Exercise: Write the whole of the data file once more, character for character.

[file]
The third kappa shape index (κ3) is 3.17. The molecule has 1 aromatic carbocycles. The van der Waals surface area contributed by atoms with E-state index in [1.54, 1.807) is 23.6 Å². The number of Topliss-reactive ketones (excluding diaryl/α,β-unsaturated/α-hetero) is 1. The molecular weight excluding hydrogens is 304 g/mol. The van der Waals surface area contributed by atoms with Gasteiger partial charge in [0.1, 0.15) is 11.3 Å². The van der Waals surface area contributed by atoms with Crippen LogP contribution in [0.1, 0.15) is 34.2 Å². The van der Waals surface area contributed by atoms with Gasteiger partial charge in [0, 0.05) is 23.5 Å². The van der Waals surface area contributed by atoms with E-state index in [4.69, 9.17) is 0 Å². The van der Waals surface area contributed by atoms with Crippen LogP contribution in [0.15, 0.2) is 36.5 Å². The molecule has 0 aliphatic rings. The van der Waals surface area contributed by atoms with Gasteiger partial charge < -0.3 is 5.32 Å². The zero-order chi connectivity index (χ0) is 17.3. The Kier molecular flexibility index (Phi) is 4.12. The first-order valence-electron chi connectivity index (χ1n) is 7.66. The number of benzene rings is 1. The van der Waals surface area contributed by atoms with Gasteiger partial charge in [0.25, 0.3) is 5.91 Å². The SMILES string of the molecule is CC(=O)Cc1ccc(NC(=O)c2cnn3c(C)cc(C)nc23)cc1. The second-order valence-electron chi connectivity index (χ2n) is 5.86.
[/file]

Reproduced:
The third kappa shape index (κ3) is 3.17. The molecule has 1 aromatic carbocycles. The van der Waals surface area contributed by atoms with E-state index in [1.54, 1.807) is 23.6 Å². The number of Topliss-reactive ketones (excluding diaryl/α,β-unsaturated/α-hetero) is 1. The molecular weight excluding hydrogens is 304 g/mol. The van der Waals surface area contributed by atoms with Gasteiger partial charge in [0.1, 0.15) is 11.3 Å². The van der Waals surface area contributed by atoms with Crippen LogP contribution in [0.1, 0.15) is 34.2 Å². The van der Waals surface area contributed by atoms with Gasteiger partial charge in [0, 0.05) is 23.5 Å². The van der Waals surface area contributed by atoms with E-state index in [4.69, 9.17) is 0 Å². The van der Waals surface area contributed by atoms with Crippen LogP contribution in [0.15, 0.2) is 36.5 Å². The molecule has 0 aliphatic rings. The van der Waals surface area contributed by atoms with Gasteiger partial charge < -0.3 is 5.32 Å². The zero-order chi connectivity index (χ0) is 17.3. The Kier molecular flexibility index (Phi) is 4.12. The first-order valence-electron chi connectivity index (χ1n) is 7.66. The number of benzene rings is 1. The van der Waals surface area contributed by atoms with Gasteiger partial charge in [0.25, 0.3) is 5.91 Å². The SMILES string of the molecule is CC(=O)Cc1ccc(NC(=O)c2cnn3c(C)cc(C)nc23)cc1. The second-order valence-electron chi connectivity index (χ2n) is 5.86.